The story of the West is epic, and while I cannot focus on everything,  I’ve chosen certain aspects to highlight including the music of the Overland Trail, the early frontier settlements, and the  Northern Cheyenne Courting Flute as taught to me by Jay Old Mouse of Busby, Montana. The performance includes solo piano music, singing, guitar, and demonstrations on the fiddle and the Northern Cheyenne Courting Flute.

“COURAGE IS BEING SCARED TO DEATH, BUT SADDLING UP ANYWAY.”   ― JOHN WAYNE

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Montana’s Trailhead

Billings, Montana, marketed as Montana’s trailhead,   located in South Central Montana in Yellowstone County,  serves as Montana’s largest  city  with a population of nearly 115,000 residents.  I was born in Billings while My Dad was attending Eastern Montana College (now Montana State Billings).  My Mom reports we lived in a humble abode ( a garage)  for around $30.00 per month. We lived in Billings  for my first four years, then moved to Poplar, Montana, then ended up in Choteau, Montana.

My recent trip to Billings, accompanied by Joe,  was  nostalgic, relaxing and educational.  The primary reason for the trip was to pay a visit to Jay Old Mouse and learn about the Northern Cheyenne Courting Flute.  In a  couple of packed days,  we visited the Little Bighorn Battlefield, hiked along the Rim Rocks, strolled along the Victorian Mansions in the Historic District, and visited the  Western Heritage Museum. We also spent time with my brother and family who drove over from Clyde Park, near Bozeman.  (also ate at a great restaurant called the Wild Ginger!)

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I love finding unusual music stories, and I found a treasure in the Western Heritage Museum!  Ever heard of the song, the Hippy Hippy Shake, recorded by the Beatles and 30 other bands? It also turned up in that 80’s movie, Cocktail,  starring Tom Cruise.    As it turns out, that song was written by Mexican-American rock star, and Billings born, Chan Romero ( born  in 1941).  Here he is performing The Hippy Hippy Shake.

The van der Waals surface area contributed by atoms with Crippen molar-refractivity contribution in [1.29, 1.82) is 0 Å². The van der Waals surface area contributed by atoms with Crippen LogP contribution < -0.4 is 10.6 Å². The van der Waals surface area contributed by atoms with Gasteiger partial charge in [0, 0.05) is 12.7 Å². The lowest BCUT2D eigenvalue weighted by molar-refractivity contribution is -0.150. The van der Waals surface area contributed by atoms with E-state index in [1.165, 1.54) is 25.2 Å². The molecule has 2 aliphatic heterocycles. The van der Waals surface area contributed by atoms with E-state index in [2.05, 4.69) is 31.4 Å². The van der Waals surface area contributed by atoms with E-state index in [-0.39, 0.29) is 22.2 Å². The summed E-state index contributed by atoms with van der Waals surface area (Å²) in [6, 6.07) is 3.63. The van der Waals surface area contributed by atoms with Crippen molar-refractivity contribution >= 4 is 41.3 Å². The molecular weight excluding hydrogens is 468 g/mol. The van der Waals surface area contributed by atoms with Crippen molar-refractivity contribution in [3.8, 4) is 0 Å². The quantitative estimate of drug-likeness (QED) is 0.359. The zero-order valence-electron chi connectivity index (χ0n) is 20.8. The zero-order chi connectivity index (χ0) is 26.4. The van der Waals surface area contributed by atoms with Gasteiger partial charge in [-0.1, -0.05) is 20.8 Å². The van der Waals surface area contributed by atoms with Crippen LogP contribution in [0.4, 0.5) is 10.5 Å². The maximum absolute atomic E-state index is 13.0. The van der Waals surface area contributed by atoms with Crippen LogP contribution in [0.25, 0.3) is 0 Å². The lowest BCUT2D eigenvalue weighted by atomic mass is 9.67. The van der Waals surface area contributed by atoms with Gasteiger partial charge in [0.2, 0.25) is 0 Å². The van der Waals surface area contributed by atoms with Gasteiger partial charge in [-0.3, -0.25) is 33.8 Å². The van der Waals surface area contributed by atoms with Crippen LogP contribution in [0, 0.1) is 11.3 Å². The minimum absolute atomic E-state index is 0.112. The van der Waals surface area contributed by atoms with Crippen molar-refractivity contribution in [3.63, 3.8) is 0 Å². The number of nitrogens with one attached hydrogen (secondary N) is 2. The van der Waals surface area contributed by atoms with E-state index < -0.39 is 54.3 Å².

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I had no idea there was such a rich Mexican- American in Billings.   It’s truly a thrill to find these hidden music gems on my travels.

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Sculpture on the  Little Bighorn Battlefield

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Billings Victorian Beauty.

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Would love to add this outfit to my vintage collection!

 

 

 

I’m in love with Montana. For other states I have admiration, respect, recognition, even some affection. But with Montana it is love. And it’s difficult to analyze love when you’re in it.

-John Steinbeck

 

Northern Cheyenne Courting Flute

 

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Cheyenne Courting Flute made by JD Old Mouse  now part of my instrument collection.